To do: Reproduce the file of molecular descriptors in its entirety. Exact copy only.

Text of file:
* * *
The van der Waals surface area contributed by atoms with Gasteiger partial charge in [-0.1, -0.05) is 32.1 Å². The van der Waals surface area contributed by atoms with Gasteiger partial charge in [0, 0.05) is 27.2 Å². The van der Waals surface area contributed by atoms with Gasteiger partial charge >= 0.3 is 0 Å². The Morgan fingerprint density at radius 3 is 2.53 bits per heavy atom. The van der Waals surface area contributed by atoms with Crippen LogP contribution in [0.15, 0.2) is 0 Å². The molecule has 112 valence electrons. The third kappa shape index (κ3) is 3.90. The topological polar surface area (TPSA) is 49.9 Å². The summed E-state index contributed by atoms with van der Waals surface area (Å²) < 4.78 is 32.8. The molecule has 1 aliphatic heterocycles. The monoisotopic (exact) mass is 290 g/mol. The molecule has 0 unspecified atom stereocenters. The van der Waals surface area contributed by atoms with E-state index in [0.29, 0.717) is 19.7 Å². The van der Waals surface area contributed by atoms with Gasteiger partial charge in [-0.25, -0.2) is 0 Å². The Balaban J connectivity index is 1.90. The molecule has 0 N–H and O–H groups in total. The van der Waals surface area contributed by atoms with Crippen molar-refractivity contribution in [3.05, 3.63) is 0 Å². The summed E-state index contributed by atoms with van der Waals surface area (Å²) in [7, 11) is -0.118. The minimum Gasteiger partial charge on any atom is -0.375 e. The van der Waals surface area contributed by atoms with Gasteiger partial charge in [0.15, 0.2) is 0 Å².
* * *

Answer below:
The van der Waals surface area contributed by atoms with Gasteiger partial charge in [-0.1, -0.05) is 32.1 Å². The van der Waals surface area contributed by atoms with Gasteiger partial charge in [0, 0.05) is 27.2 Å². The van der Waals surface area contributed by atoms with Gasteiger partial charge >= 0.3 is 0 Å². The Morgan fingerprint density at radius 3 is 2.53 bits per heavy atom. The van der Waals surface area contributed by atoms with Crippen LogP contribution in [0.15, 0.2) is 0 Å². The molecule has 112 valence electrons. The third kappa shape index (κ3) is 3.90. The topological polar surface area (TPSA) is 49.9 Å². The summed E-state index contributed by atoms with van der Waals surface area (Å²) < 4.78 is 32.8. The molecule has 1 aliphatic heterocycles. The monoisotopic (exact) mass is 290 g/mol. The molecule has 0 unspecified atom stereocenters. The van der Waals surface area contributed by atoms with E-state index in [0.29, 0.717) is 19.7 Å². The van der Waals surface area contributed by atoms with Gasteiger partial charge in [-0.25, -0.2) is 0 Å². The Balaban J connectivity index is 1.90. The molecule has 0 N–H and O–H groups in total. The van der Waals surface area contributed by atoms with Crippen molar-refractivity contribution in [3.05, 3.63) is 0 Å². The summed E-state index contributed by atoms with van der Waals surface area (Å²) in [7, 11) is -0.118. The minimum Gasteiger partial charge on any atom is -0.375 e. The van der Waals surface area contributed by atoms with Gasteiger partial charge in [0.15, 0.2) is 0 Å².